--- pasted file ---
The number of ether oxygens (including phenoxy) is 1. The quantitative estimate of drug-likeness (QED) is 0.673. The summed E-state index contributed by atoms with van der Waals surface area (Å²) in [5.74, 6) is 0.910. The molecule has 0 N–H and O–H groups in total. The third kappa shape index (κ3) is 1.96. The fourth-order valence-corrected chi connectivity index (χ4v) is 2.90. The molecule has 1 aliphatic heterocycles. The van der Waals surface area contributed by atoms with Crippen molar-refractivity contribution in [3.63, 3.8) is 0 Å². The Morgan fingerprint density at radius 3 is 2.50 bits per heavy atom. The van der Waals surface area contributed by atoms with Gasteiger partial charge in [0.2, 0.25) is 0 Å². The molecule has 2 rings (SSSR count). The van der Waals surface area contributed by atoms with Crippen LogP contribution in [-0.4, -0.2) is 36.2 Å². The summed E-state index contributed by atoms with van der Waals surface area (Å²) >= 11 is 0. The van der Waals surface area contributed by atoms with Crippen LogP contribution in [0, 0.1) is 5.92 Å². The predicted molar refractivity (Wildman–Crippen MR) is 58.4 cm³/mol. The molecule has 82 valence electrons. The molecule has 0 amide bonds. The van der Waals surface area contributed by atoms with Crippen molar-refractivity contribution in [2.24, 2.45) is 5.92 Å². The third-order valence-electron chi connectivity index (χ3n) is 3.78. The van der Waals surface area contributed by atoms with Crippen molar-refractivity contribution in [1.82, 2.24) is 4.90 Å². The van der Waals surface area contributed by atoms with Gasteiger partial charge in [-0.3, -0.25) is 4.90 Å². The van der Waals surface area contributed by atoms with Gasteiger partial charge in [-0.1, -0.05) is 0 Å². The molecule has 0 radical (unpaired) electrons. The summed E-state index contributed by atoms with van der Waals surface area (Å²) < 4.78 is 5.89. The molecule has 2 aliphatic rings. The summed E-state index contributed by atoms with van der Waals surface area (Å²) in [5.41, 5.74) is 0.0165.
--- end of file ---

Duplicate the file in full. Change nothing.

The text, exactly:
The number of ether oxygens (including phenoxy) is 1. The quantitative estimate of drug-likeness (QED) is 0.673. The summed E-state index contributed by atoms with van der Waals surface area (Å²) in [5.74, 6) is 0.910. The molecule has 0 N–H and O–H groups in total. The third kappa shape index (κ3) is 1.96. The fourth-order valence-corrected chi connectivity index (χ4v) is 2.90. The molecule has 1 aliphatic heterocycles. The van der Waals surface area contributed by atoms with Crippen molar-refractivity contribution in [3.63, 3.8) is 0 Å². The Morgan fingerprint density at radius 3 is 2.50 bits per heavy atom. The van der Waals surface area contributed by atoms with Gasteiger partial charge in [0.2, 0.25) is 0 Å². The molecule has 2 rings (SSSR count). The van der Waals surface area contributed by atoms with Crippen LogP contribution in [-0.4, -0.2) is 36.2 Å². The summed E-state index contributed by atoms with van der Waals surface area (Å²) >= 11 is 0. The van der Waals surface area contributed by atoms with Crippen LogP contribution in [0, 0.1) is 5.92 Å². The predicted molar refractivity (Wildman–Crippen MR) is 58.4 cm³/mol. The molecule has 82 valence electrons. The molecule has 0 amide bonds. The van der Waals surface area contributed by atoms with Crippen molar-refractivity contribution in [2.24, 2.45) is 5.92 Å². The third-order valence-electron chi connectivity index (χ3n) is 3.78. The van der Waals surface area contributed by atoms with Crippen molar-refractivity contribution in [1.82, 2.24) is 4.90 Å². The van der Waals surface area contributed by atoms with Gasteiger partial charge in [-0.3, -0.25) is 4.90 Å². The van der Waals surface area contributed by atoms with Gasteiger partial charge in [-0.1, -0.05) is 0 Å². The molecule has 0 radical (unpaired) electrons. The summed E-state index contributed by atoms with van der Waals surface area (Å²) < 4.78 is 5.89. The molecule has 2 aliphatic rings. The summed E-state index contributed by atoms with van der Waals surface area (Å²) in [5.41, 5.74) is 0.0165.